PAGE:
Asia, Cambodia

In the Face of the Khmer Rouge

I studied the faces of Phnom Penh as I walked through the busy streets: shopkeepers in front of their stores, roofed in layers of scrap metal and plastic siding, neighbors sitting on lawn chairs striped in suburban American green and yellow, shoppers dressed in cut-off sweat pants and t-shirts with expensive European logos on them, young women with toes peeking out from blue plastic flip-flops whose straps crisscrossed in front.
But the lush green courtyard of the school was empty. Palm trees swayed quietly in front of benches nestled under their peaceful shade, the paths bordered by neatly tended lawns. The main building rose in two stories of concrete and white plaster, the hallways linking the classrooms together across open-air balconies.
Inside, the only thing that remained of the school was the pattern of cheerful yellow tiles. The classrooms, flooded with light, had single metal cots in the center, with rusted chains dangling from their headboards. A wooden slab with metal shackles, used for waterboarding prisoners, stood where a desk once had, and cabinets that should have kept books were filled with torture devices, one with a pillow where gunshot holes had passed through to silence the sound.
Only my footsteps echoed through the rooms, some now joined by makeshift holes drilled through pock-marked walls, others boarded up with wood or partitioned into empty cells, doors with sliding peepholes closing them shut.
Upstairs, past the vast stairway, the classrooms were full once more with rows upon rows of faces, the photographs of the tens of the thousands of victims of Security Prison 21. The black and white squares merged into an overwhelming abstract pattern of face, shoulders and numbers, until I leaned in and looked directly into the eyes staring out at me from the past, and I could see an individual in all her fear and sorrow.
I followed the landscape of eyes, passing an hour to acknowledge each one, but when I finished the room and stepped into the next once, I saw thousands more, the entire floor of the second story filled with display cases and the faces that peered out of them, so that I began to wander aimlessly, stopping at random to lock eyes with someone, and then moving away to the next room.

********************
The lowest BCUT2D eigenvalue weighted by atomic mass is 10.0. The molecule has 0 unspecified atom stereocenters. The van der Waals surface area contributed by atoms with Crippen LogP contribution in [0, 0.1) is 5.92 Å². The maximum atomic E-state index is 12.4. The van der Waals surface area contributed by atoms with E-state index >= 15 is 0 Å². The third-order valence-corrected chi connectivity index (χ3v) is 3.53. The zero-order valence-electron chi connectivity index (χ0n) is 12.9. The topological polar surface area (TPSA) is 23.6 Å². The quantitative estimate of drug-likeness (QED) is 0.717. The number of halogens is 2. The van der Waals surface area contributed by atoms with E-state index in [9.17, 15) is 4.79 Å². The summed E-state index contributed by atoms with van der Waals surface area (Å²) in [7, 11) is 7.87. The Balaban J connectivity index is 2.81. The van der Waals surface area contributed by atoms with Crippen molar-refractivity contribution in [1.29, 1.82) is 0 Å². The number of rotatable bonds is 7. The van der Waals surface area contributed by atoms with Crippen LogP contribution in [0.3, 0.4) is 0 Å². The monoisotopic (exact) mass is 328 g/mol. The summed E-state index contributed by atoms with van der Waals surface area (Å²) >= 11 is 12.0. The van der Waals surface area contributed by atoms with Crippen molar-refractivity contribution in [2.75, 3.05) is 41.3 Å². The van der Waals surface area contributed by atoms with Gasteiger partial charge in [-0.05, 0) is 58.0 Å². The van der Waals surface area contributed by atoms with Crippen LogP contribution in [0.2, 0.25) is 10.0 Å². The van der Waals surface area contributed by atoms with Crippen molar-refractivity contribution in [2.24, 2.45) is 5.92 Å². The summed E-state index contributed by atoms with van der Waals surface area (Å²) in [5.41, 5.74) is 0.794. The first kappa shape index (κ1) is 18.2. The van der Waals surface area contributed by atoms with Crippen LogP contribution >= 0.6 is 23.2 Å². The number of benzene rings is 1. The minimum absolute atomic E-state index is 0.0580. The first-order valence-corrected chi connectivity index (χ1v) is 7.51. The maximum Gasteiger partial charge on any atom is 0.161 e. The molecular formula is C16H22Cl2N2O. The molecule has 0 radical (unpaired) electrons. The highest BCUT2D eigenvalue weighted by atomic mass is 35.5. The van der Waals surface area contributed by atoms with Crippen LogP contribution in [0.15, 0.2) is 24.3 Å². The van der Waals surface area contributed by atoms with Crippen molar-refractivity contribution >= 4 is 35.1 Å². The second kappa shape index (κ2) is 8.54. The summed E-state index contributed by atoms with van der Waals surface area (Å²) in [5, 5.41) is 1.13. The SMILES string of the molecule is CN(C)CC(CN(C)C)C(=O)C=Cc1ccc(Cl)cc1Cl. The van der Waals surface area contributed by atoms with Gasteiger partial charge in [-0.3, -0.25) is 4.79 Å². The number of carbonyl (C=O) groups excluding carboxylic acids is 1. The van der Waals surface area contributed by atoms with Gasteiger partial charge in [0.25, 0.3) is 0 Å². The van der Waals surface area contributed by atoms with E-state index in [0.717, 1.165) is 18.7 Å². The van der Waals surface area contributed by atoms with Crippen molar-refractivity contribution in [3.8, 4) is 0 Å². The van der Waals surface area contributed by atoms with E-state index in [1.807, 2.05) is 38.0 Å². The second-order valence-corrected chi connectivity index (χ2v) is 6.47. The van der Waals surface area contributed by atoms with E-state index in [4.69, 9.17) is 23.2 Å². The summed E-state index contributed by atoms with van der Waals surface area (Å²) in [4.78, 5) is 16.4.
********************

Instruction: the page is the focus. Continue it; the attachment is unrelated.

They hadn’t died there, the people behind the black and white faces. After they had spent days on the metal cots or locked behind hastily-made partitions they were driven out the countryside, where they still remain. I rented a tuk-tuk to take me out there, and I was surprised at how quickly the city faded away into green suburbs, one house and one set of steps down to the river for each family butted up against the road.
The spaces between the houses grew larger until it was only flat dusty fields on either side of the road, with groupings of trees around the little farmhouses. A six-foot tall sign at the left-hand turn off pointed to the “Genocidal Center,” written in English in bold red letters, its meaning in its native language hidden behind the beautiful calligraphy of Khmer.
Behind a high yellow gate, surrounded by the mass graves, stood a single white stupa with a golden roof. On either side of the staircase leading up to the top were red-leaved plants and flowering shrubs as well as vases filled with flowers. I slowly climbed up the stairs, but as I got closer I could see that unlike other stupas, the walls here were made of glass.
I folded my hands in front of me as a sign of respect and approached. Inside the stupa, on shelf after shelf, climbing high up into the tower, were the skulls of the victims of the Killing Fields, stacked one on top of another, their empty eye sockets pointing outwards towards me.
The white bones were cracked or riddled with bullet holes, most missing entire sections from the violence done to them. I leaned my forehead against the glass, looking at each one, acknowledging them, trying to pair them with the faces that I had seen at the school, but the sun shone down behind me and reflected back the blue sky with its perfect white clouds, and when I looked again I could only make out my own reflection.

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